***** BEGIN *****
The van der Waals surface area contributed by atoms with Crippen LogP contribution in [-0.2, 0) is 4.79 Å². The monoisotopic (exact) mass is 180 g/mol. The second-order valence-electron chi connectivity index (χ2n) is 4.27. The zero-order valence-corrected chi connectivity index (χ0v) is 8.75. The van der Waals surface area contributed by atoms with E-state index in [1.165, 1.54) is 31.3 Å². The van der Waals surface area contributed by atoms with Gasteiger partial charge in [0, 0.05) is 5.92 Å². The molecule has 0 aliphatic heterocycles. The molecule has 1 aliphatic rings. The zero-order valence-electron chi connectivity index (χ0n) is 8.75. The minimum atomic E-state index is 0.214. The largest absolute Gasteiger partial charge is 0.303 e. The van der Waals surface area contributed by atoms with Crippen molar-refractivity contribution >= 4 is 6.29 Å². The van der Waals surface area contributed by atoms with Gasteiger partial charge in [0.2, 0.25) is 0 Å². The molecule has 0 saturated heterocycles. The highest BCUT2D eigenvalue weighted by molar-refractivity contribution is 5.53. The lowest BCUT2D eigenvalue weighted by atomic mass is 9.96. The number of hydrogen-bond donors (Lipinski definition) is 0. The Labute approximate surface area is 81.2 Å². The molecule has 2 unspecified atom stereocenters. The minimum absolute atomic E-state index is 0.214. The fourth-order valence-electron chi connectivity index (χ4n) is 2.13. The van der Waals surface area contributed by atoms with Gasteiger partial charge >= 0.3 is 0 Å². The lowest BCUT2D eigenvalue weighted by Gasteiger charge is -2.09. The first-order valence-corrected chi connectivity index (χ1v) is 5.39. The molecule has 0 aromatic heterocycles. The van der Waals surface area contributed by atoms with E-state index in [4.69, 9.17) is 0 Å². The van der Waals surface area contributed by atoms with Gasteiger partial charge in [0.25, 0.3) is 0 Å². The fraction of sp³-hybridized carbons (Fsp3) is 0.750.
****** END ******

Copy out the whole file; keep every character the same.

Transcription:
The van der Waals surface area contributed by atoms with Crippen LogP contribution in [-0.2, 0) is 4.79 Å². The monoisotopic (exact) mass is 180 g/mol. The second-order valence-electron chi connectivity index (χ2n) is 4.27. The zero-order valence-corrected chi connectivity index (χ0v) is 8.75. The van der Waals surface area contributed by atoms with E-state index in [1.165, 1.54) is 31.3 Å². The van der Waals surface area contributed by atoms with Gasteiger partial charge in [0, 0.05) is 5.92 Å². The molecule has 0 aliphatic heterocycles. The molecule has 1 aliphatic rings. The zero-order valence-electron chi connectivity index (χ0n) is 8.75. The minimum atomic E-state index is 0.214. The largest absolute Gasteiger partial charge is 0.303 e. The van der Waals surface area contributed by atoms with Crippen molar-refractivity contribution >= 4 is 6.29 Å². The van der Waals surface area contributed by atoms with Gasteiger partial charge in [0.2, 0.25) is 0 Å². The molecule has 0 saturated heterocycles. The highest BCUT2D eigenvalue weighted by molar-refractivity contribution is 5.53. The lowest BCUT2D eigenvalue weighted by atomic mass is 9.96. The number of hydrogen-bond donors (Lipinski definition) is 0. The Labute approximate surface area is 81.2 Å². The molecule has 2 unspecified atom stereocenters. The minimum absolute atomic E-state index is 0.214. The fourth-order valence-electron chi connectivity index (χ4n) is 2.13. The van der Waals surface area contributed by atoms with Gasteiger partial charge >= 0.3 is 0 Å². The lowest BCUT2D eigenvalue weighted by Gasteiger charge is -2.09. The first-order valence-corrected chi connectivity index (χ1v) is 5.39. The molecule has 0 aromatic heterocycles. The van der Waals surface area contributed by atoms with E-state index in [4.69, 9.17) is 0 Å². The van der Waals surface area contributed by atoms with Gasteiger partial charge in [0.25, 0.3) is 0 Å². The fraction of sp³-hybridized carbons (Fsp3) is 0.750.